Blog | The Black Gold: A Look Into New Zealand’s Fuel Resilience Among Shifting Global Winds. 

By Raphaël Rauner

As the Russo-Ukrainian conflict intensifies, the global geopolitical narrative is shifting. It impacts every actor on the world stage- from small to large. It also raises questions about New Zealand’s place in the world and our dependence on international partners. This article is not about foreign policy. It’s about New Zealand’s fuel resilience and future without an oil refinery. 

This fuel resilience issue arose in August 2021 when Refining NZ decided to close the Marsden Point Oil Refinery for cost reasons. The ensuing months saw the Cabinet’s refusal to intervene and keep the refinery operating (RNZ, 2021). The result were questions about our fuel resilience and energy security- since this policy deepens our dependency on partners in the Middle East and Australasia for refined fuels. 

A Glance at Our Current Fuel Infrastructure

Even as we shift toward green alternatives, the Black Gold runs everything- from transportation to the clothes on our backs. For the past 61 years, this substance has been discharged by large oil tankers at Marsden Point, a nook on Whangārei Harbour. There, crude oil becomes refined fuel: petrol, kerosene, and diesel. The refinery also supplements bitumen and farming fertilisers. 

The refined product makes its way to the local gas station through pipelines and other transit methods. A vital pitstop is the reserves at Wiri Terminal, South Auckland- an essential infrastructure for New Zealand’s fuel supply (sharechat.co.nz, 2022). These reserves contain around 64 million barrels- or one year’s worth of fuel at current consumption rates (Newsroom, 2022). However, some question whether this is enough?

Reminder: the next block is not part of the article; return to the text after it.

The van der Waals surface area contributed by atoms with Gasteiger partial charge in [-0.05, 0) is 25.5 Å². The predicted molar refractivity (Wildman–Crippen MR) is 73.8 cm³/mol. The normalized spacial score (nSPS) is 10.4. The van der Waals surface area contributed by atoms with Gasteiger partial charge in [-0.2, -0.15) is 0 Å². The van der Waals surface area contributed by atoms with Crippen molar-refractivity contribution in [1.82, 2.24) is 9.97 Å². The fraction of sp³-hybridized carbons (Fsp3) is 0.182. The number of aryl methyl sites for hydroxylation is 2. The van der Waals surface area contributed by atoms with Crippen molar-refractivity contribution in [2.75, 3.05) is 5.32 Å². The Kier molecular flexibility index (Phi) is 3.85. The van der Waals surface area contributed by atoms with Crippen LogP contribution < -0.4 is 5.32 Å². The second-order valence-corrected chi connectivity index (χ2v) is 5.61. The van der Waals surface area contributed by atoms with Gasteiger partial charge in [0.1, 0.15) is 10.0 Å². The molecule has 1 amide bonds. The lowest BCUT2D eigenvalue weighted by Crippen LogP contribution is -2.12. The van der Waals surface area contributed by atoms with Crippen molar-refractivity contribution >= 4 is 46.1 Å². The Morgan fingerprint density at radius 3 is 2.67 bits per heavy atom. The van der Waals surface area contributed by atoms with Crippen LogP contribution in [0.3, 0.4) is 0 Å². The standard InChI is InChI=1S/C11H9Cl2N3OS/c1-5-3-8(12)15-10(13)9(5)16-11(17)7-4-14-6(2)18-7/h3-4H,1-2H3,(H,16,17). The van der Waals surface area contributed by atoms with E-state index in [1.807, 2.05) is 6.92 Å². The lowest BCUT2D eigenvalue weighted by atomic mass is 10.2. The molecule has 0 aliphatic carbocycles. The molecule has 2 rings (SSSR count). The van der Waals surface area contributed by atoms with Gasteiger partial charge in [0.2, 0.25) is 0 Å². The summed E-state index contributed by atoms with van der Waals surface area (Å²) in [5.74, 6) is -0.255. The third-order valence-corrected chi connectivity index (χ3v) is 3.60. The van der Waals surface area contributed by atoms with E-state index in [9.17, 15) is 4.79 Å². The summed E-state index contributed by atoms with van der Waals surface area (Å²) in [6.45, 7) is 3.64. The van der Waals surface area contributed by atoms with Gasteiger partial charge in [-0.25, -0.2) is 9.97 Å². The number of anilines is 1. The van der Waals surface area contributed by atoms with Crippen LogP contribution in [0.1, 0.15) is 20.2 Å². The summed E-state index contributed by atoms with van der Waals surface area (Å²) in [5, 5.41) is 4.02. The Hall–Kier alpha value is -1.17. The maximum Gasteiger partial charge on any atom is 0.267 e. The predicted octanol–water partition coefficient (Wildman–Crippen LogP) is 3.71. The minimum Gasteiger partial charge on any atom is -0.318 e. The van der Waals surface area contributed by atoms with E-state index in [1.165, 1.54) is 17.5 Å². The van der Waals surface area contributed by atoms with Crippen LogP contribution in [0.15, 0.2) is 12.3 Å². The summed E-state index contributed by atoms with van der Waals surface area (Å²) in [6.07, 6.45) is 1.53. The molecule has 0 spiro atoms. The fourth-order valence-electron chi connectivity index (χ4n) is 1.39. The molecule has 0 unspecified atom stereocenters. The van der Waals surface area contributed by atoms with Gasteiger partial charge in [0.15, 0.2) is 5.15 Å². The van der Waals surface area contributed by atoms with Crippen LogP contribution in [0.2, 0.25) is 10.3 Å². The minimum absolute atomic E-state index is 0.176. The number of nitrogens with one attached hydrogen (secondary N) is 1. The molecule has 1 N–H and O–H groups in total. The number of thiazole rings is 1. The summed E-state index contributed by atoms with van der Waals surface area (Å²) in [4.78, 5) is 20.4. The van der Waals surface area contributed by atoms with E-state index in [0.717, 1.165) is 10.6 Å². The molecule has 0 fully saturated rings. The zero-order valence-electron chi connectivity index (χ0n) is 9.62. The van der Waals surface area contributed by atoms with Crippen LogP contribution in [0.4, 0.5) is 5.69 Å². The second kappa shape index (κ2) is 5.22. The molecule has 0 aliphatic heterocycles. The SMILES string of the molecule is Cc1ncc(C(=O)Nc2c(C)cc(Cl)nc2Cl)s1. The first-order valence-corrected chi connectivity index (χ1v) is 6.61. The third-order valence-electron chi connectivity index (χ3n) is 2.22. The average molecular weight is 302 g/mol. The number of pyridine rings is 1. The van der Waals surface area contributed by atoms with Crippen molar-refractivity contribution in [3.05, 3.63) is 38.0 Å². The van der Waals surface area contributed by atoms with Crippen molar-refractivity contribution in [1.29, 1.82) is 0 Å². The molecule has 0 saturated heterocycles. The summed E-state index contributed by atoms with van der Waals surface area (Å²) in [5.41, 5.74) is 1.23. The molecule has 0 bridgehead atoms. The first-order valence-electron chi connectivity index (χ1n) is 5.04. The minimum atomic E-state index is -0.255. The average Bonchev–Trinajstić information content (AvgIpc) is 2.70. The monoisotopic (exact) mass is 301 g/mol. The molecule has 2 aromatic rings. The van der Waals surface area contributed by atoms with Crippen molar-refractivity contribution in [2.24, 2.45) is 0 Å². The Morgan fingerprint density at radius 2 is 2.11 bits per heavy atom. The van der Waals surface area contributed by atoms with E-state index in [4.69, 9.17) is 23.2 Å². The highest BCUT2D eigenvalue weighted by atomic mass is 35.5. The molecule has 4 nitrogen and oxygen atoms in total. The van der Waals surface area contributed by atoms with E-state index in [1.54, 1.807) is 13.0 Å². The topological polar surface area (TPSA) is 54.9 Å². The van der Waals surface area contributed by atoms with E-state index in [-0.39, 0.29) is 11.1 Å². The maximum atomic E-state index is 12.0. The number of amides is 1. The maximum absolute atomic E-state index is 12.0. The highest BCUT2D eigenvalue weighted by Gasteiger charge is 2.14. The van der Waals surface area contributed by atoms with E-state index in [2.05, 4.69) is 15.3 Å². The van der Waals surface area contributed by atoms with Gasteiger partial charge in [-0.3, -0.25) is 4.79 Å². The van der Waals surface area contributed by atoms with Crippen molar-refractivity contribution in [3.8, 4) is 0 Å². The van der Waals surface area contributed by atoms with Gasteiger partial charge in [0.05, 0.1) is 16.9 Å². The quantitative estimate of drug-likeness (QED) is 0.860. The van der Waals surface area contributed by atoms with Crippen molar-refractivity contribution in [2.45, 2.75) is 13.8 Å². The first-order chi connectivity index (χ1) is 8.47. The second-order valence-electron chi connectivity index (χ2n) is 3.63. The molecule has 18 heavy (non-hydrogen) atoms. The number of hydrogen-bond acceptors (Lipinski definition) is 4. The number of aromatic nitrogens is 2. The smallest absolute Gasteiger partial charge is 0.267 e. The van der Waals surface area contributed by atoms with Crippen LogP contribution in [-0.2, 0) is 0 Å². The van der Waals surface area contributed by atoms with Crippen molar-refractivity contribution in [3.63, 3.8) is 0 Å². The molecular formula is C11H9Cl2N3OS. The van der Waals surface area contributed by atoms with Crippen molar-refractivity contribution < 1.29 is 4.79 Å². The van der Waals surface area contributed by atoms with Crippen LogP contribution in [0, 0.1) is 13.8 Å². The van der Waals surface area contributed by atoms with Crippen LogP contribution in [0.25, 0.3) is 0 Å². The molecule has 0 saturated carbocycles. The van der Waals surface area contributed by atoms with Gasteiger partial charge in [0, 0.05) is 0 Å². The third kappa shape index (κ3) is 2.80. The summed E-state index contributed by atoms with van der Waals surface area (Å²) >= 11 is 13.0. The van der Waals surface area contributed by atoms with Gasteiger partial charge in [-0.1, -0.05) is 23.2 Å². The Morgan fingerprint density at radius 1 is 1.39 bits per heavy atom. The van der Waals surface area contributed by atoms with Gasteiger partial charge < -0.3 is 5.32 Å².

That question continues to define the tug-of-war between the Government and energy security experts. On the one hand, the Ministry of Business, Innovation, and Employment argued in a Cabinet paper titled Fuel Resilience without a Domestic Refinery that a ‘no fuel’ scenario is implausible and that a domestic refinery would not make a difference. Their reasoning is New Zealand’s existing dependence on crude oil imports- 30% of which is refined before arrival (NZ Herald, 2012). 

On the other side, energy security experts argue that global winds are shifting- underscored with the current conflict in Ukraine- and its impacts on the international fuel markets. Some say that international instability may disrupt our supply chain and force us to seek new partnerships (Newsroom, 2021). They also argue that the refinery is “one of the country’s most important tools for supply shortages”- A claim that Refining NZ denies by noting that New Zealand currently does not produce crude oil.

A Dependence on International Partners

Having assessed the domestic aspect of the fuel resilience issue, much of the concern lies on the international stage. Partners such as Russia, the Middle East, Singapore and South Korea build New Zealand’s intricate network of suppliers.